You seem all amazed, and I don't wonder at it, since you have never yet considered the extraordinary properties of this element; and it must seem strange to you <41> that the air, which is so necessary for life, that without it we cannot breather, should be tortured into an instrument of destruction. You will however be more surprized when I tell you, that this is the cause of earthquakes; and that the noble city of Lisbon was lately destroyed by a sudden rarifaction of the air contained in some of the caverns of the earth, and perhaps under the sea. Tom Wilson gave a leer of impertinence, but was ashamed to shew his folly before such good company. All the rest stared at each other without speaking a word, except Lady Caroline, who protested she could not believe what he had said about earthquakes; for, says she, I remember to have read in the News Papers, that the flames burst out of the ground. That might be, my Lady, says the little Philosopher, for there could be no such sudden rarification of the air without fire. Fire, therefore, did contribute towards the earthquake, and fire might burn down a mountain composed of combustibles; but fire could never blow one up. No, my lady, that effect is the sole property of the air. This dispute would, in all probability, have taken up much time; but <42> his Grace put an end to the controversy, by declaring it was true Philosophy.

In this property of being rarified and condensed, the air differs amazingly from water, which tho' composed of such small particles as not to be distinguished or seen separately with a microscope, and its readiness to rise or be evaporated with heat, and to be separated with a touch, cannot when confined, be at all concentrated or brought into a less compass. This experiment was once tried, by filling a golden globe full of water, then closing it up, and placing it in a screw press, which was pulled down with great force. In this situation it remained till the water sweated thro' the pores of the gold, and till that happened it would never give way.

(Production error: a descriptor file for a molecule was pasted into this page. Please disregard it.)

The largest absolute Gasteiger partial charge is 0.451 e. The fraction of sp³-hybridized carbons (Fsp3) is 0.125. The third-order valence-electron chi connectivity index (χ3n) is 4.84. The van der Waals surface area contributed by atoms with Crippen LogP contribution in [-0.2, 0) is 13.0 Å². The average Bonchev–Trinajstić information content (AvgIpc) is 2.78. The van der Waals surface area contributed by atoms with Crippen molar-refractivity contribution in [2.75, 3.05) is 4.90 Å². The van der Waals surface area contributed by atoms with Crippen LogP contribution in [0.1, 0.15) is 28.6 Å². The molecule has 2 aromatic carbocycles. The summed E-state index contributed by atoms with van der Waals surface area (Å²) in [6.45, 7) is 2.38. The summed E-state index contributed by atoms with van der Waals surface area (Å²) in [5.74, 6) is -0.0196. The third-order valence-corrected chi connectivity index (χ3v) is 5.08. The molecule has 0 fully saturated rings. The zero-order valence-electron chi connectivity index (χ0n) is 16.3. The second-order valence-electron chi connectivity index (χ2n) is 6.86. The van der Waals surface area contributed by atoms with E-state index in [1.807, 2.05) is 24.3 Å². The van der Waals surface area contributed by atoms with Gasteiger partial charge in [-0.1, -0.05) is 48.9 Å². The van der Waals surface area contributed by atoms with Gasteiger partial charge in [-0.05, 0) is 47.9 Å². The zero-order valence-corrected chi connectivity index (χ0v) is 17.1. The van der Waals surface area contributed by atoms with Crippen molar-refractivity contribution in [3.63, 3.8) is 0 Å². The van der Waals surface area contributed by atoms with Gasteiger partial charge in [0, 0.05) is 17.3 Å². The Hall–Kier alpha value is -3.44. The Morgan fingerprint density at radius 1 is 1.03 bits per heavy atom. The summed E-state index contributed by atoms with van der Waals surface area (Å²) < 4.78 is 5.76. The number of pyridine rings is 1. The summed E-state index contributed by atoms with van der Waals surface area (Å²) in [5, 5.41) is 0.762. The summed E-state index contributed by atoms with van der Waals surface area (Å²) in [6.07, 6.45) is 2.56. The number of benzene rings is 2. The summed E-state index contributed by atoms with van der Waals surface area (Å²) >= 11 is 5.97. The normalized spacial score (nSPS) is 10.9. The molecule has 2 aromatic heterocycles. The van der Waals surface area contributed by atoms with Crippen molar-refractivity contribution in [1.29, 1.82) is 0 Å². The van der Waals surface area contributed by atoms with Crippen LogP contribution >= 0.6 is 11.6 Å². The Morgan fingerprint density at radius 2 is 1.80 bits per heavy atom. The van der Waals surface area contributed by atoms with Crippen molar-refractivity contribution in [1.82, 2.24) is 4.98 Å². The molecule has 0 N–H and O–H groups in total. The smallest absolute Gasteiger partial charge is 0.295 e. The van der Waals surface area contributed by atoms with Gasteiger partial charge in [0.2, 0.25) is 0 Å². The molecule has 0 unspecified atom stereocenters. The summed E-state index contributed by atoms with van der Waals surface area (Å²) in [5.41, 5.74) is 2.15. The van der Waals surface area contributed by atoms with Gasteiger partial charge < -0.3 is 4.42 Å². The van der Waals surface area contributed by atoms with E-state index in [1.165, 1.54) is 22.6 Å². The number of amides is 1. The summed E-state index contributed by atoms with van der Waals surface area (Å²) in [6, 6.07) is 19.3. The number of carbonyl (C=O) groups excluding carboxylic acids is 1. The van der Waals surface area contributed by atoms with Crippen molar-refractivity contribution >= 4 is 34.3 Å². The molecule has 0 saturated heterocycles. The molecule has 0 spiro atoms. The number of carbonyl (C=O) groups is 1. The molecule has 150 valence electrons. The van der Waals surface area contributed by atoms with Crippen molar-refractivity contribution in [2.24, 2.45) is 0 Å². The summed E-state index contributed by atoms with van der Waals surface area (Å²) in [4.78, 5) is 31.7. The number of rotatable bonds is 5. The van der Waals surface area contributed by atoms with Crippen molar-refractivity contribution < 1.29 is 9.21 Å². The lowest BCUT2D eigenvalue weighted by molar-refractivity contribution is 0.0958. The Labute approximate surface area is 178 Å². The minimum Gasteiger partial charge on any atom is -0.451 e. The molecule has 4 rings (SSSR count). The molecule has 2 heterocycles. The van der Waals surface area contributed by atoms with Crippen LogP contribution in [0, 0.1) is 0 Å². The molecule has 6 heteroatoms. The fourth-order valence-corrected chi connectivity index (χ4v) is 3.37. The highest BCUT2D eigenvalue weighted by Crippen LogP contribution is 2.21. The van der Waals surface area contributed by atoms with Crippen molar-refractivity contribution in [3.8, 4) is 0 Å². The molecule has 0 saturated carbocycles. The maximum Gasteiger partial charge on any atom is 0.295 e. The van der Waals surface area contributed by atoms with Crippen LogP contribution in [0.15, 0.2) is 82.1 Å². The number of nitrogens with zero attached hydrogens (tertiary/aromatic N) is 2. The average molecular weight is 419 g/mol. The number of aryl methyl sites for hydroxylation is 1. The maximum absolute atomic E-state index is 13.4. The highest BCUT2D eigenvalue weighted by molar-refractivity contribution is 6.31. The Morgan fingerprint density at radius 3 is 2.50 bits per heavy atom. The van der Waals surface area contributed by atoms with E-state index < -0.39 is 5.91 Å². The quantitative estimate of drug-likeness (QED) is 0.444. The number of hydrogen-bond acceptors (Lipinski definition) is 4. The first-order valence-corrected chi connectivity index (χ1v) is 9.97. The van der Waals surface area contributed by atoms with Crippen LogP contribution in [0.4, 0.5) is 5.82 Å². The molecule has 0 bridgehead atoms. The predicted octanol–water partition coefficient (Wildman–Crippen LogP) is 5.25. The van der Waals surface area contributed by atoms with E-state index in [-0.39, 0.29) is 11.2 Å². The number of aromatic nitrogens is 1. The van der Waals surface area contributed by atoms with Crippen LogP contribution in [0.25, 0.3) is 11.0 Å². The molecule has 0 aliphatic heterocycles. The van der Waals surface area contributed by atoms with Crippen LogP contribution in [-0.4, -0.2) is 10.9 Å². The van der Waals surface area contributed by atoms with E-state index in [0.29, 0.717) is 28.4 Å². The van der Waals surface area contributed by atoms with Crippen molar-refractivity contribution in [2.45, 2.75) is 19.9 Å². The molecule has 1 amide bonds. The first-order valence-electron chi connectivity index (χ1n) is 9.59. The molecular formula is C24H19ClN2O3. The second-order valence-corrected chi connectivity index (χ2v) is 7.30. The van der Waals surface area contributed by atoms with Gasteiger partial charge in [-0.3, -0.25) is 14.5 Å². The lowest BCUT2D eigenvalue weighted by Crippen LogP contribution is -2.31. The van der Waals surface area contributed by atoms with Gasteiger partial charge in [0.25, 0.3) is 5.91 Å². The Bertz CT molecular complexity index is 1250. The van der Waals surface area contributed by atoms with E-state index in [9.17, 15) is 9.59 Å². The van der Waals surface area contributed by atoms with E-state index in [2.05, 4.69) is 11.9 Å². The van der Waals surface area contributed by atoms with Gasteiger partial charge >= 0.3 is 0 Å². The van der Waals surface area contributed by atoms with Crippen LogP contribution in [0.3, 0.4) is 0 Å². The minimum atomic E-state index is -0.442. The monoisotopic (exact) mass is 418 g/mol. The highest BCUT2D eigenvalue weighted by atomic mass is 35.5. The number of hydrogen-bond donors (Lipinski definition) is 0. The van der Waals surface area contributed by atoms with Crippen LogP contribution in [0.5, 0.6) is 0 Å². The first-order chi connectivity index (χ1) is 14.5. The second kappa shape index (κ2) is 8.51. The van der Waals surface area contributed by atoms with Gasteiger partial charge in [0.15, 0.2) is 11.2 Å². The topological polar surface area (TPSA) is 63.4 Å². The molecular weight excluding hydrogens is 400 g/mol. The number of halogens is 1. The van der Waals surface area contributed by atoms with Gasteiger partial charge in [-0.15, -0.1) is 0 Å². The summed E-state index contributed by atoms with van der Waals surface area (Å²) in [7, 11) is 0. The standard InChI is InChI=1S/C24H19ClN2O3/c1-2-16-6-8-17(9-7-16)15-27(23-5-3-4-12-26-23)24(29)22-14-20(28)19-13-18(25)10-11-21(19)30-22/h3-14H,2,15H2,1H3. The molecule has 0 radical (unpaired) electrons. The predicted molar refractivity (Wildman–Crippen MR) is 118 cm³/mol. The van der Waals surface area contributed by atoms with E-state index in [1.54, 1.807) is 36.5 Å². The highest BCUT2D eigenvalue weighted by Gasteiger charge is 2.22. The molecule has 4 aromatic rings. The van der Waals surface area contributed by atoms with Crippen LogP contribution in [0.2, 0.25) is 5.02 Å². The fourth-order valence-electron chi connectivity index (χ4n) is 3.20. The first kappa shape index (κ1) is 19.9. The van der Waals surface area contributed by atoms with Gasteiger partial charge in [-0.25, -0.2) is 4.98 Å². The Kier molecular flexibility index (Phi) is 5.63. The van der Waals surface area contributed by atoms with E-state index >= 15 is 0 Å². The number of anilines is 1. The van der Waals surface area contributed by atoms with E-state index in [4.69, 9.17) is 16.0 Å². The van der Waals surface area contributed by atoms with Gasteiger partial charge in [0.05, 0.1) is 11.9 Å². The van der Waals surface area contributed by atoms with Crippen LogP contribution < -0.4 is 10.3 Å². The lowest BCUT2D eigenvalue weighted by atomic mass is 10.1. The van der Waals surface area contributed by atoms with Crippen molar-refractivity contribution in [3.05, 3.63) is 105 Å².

Air is the medium which diffuses light to the world; for if there was no Atmosphere to refract the sun's rays round the globe, it would be almost as dark in the day time as in the night, and the Sun, Moon, and Stars, would only be visible. It is also the medium of sounds, which are conveyed by the tremulous motion of the air when agitated by any noise. Let me throw this peach stone into the moat, and <43> you will perceive circles of small waves diffuse themselves by degrees to a great distance round it. Now as the air is fluid as well as the water, we may conclude that sound is conveyed somewhat in this manner, tho' as that is nearly a thousand times lighter than water, sounds are propagated at an amazing rate, some say after the rate of 1142 feet in a second of time; but, however that be, we may rest assured, that sound is conveyed in this manner. Only throw up the sash, and halloo, and the echo, which I spoke of in the beginning of the second Lecture, will return you the sound; that is, the waves or pulses of air, which are put in motion by the noise you make, will strike against the rocks, and return to you again; for echo is nothing but the reverberation of sound: and that there can be no sound conveyed with out air, is proved by experiment; for a bell struck in an exhausted receiver in an air pump, cannot be heard, that is, it has little or no sound.

Without air there would be no merchandize, for your ships could not sail to foreign climates; and without air the birds could not fly, since they would have <44> nothing to support them, and their wings would be useless; for we know, that a feather falls with as much velocity as a guinea in an exhausted receiver. But above all, air is the principle which preserves life, both in plants and animals; there is no breathing without air, and you know, when our breath is stopt we die. This is one of those truths that are called self-evident, because it is universally known, and needs no confirmation; but if demonstration be thought necessary you may have it in a minute, by putting some living creature into the air pump; but it is cruel to torture a poor animal: so said Lady Caroline, and violently opposed this experiment's being tried; but as all the rest were for it, the Duke was willing to gratify their curiosity; and therefore told our Philosopher, that he might try the experiment with a rat, which they had caught in a trap, and if he survived it, give him his life for the pain they had put him to. This creature was accordingly put into the receiver, and when the air was partly exhausted, he appeared in great agony, and convulsed; and more air being pumped out, <45> he fell on his side for dead; but fresh air being immediately admitted, it rushed into his lungs, which put them in motion again, and he recovered. The manner of the animal's recovery puts me in mind, says the Philosopher, of an accident which I once saw, and which I would have you all remember, for it may be of service to mankind.